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Key Themes for Fixed-Income ETFs

Jeremy Glaser
Timothy Strauts

Jeremy Glaser: For Morningstar, I'm Jeremy Glaser. We recently wrapped up the ETF Invest Conference, and I'm here with Tim Strauts. He's a senior fund analyst, and he moderated a panel on fixed income and ETFs. We're here to get his take on the key themes in the bond industry. Tim, thanks for joining me today.

Tim Strauts: Glad to be here, Jeremy.

Glaser: Let's start with a high yield. It's obviously on a lot of people's minds. High yield has really seen kind of a wild ride during the last of couple months with all the talk of the Fed taper. What did you hear in terms of the attractiveness of high yield right now? Has this volatility been warranted?

Strauts: Well, what's interesting about high yield is that fund flows have been very strong earlier in the year, and then just recently in the last few months, we've started to see negative fund flows in the high-yield category. In general, the consensus of the panel was that high yield is still relatively attractive because the panelists generally thought that the U.S. economy was still improving. They thought the chance of recession in the near term was quite low. In general, the questions about the debt ceiling and obviously the government shut down, like most people, I think people at the conference generally though this is this kind of crazy with what's going on [in Washington]. But eventually [lawmakers are] going to come to an 11th-hour kind of agreement and that the markets really wouldn't be that affected by what's going on.

Glaser: The panelists were looking at the high-yield market. Do you think they were interested in taking on more credit risk, or was that duration risk that they'd rather take on with high yield? Where were they finding the most value in this space?

Strauts: What they would say is that they saw that definitely investors are shortening up their duration in high yield. A lot of the funds that look toward the shorter end of the yield curve and high yield are getting a lot of the fund flows. Actually they did say is that in the near term there might be more opportunity in the intermediate-term part of the high yield curve because so many investors are buying those short-duration bonds, that it's creating an opportunity if you're willing to go out a little bit longer in the intermediate space.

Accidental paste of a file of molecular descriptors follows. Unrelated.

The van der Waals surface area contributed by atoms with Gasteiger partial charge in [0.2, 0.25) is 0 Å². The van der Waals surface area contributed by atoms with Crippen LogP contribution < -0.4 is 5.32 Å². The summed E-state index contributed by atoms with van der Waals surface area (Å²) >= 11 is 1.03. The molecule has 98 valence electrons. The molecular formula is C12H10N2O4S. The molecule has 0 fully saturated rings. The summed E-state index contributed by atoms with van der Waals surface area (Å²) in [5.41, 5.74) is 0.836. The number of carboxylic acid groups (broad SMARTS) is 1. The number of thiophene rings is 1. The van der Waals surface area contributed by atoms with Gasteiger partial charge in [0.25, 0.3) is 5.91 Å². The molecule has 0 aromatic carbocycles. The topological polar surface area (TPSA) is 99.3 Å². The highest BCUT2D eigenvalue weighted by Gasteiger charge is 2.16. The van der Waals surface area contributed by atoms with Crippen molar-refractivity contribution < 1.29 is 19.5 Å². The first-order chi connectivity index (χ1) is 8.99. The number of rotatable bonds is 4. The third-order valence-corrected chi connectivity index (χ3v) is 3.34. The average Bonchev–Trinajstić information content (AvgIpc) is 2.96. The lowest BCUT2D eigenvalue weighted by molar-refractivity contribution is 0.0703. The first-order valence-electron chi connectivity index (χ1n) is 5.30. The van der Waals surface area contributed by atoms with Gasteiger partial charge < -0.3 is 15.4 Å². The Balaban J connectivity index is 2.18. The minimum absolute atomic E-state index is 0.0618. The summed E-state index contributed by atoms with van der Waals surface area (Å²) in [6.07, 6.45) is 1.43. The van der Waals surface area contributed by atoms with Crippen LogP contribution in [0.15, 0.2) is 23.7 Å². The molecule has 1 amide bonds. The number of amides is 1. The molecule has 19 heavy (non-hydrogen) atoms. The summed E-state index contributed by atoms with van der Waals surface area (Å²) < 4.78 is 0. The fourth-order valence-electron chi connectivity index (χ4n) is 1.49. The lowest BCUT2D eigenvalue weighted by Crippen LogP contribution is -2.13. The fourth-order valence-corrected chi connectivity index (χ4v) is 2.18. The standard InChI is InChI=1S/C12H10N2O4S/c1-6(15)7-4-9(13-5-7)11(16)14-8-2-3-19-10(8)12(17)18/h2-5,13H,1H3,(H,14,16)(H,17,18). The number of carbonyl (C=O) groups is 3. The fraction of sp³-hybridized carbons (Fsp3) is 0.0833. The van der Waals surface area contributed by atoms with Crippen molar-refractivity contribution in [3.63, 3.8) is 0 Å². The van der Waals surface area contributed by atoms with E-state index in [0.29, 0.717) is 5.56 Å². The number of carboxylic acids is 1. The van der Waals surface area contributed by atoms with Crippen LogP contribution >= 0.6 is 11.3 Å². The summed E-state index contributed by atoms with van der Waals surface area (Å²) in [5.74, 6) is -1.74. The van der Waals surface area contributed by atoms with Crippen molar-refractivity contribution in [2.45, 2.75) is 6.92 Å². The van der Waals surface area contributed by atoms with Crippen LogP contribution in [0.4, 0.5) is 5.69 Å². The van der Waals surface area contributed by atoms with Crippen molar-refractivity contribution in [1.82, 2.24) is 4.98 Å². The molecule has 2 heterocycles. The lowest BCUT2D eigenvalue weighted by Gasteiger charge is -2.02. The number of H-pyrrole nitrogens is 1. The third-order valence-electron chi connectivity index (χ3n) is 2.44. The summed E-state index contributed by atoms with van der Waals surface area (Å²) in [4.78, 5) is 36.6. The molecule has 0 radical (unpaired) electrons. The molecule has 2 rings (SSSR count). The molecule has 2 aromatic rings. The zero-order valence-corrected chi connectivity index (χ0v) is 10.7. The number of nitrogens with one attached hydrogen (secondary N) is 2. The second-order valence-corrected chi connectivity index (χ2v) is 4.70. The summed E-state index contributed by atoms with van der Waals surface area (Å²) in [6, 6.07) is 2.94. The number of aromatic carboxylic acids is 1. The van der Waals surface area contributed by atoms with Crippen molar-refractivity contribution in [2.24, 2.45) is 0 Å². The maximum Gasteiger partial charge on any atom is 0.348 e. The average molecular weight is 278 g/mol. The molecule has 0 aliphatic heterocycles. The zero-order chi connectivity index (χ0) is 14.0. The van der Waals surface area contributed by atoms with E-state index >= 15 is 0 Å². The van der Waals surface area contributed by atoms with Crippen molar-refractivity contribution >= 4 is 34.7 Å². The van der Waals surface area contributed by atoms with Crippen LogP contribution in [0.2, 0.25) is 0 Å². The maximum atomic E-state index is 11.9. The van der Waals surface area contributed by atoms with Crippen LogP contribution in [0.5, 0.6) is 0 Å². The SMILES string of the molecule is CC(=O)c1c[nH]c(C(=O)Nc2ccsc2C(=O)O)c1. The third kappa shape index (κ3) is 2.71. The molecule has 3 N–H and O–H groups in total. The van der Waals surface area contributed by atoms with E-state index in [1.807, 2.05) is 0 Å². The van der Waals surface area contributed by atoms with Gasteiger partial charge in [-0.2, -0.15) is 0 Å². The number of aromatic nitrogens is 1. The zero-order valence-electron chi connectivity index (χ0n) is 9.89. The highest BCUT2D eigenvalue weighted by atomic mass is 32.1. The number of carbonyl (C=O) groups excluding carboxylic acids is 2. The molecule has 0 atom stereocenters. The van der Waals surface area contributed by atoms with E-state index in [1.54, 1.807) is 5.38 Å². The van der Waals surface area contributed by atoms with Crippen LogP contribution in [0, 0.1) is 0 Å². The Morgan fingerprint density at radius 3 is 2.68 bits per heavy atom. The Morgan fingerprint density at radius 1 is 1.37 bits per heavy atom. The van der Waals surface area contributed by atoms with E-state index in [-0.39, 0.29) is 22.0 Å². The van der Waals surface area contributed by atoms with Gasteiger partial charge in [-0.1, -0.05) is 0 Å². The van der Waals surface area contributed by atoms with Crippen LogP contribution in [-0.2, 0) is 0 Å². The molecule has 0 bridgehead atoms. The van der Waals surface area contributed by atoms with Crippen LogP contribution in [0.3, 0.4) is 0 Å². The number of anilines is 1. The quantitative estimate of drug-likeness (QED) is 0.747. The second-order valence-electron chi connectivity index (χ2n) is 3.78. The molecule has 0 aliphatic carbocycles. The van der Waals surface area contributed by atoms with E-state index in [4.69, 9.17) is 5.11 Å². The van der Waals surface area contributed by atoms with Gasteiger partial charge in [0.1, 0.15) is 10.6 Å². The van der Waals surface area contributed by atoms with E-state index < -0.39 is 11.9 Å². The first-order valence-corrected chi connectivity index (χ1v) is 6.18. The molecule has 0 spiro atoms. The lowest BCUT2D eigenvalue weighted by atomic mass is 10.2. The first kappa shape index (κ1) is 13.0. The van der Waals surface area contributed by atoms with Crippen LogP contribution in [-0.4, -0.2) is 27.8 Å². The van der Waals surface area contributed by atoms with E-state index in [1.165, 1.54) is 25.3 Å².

Glaser: So there weren't a lot of worries about credit?

Strauts: No. The default rates are averaging in around 2% right now, which is historically a very low level, and over the next two to three years [the panelists] were projecting ranges of 2% to 4% going forward. So no, default rates are not really a concern.

The one concern I guess I would have is that it seemed like everyone was on board, that everything was going be fine, and sometimes when everyone's in agreement, that's maybe not necessarily the time to bet with everybody.

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Glaser: Another place where a lot of people have been placing bets has been on bank loans. There have been big flows into both ETFs and open-end funds that invest in bank loans. What's your take on bank loans? Did you hear a lot of conversation about their appropriateness?

Strauts: Well definitely investors are very interested in bank loans. As far as fund flows, one of the largest inflows year to date is in the bank loan category. We had Lee Shaiman from Blackstone, who runs a bank-loan ETF, and he was very positive on the category. He is an active manager, and he felt that there were still a plenty of good values out there. [Investors are] probably not going to get capital appreciation at this point because the bank loans are trading near par. So, you're pretty much going to look to earn the yield which is right around 4% to 5%, but considering all else, that's not too bad from where we are right now with interest rates.

Glaser: But how appropriate are these funds then for kind of the average individual investor? Is it is a place that they should really be looking to put money to work right now?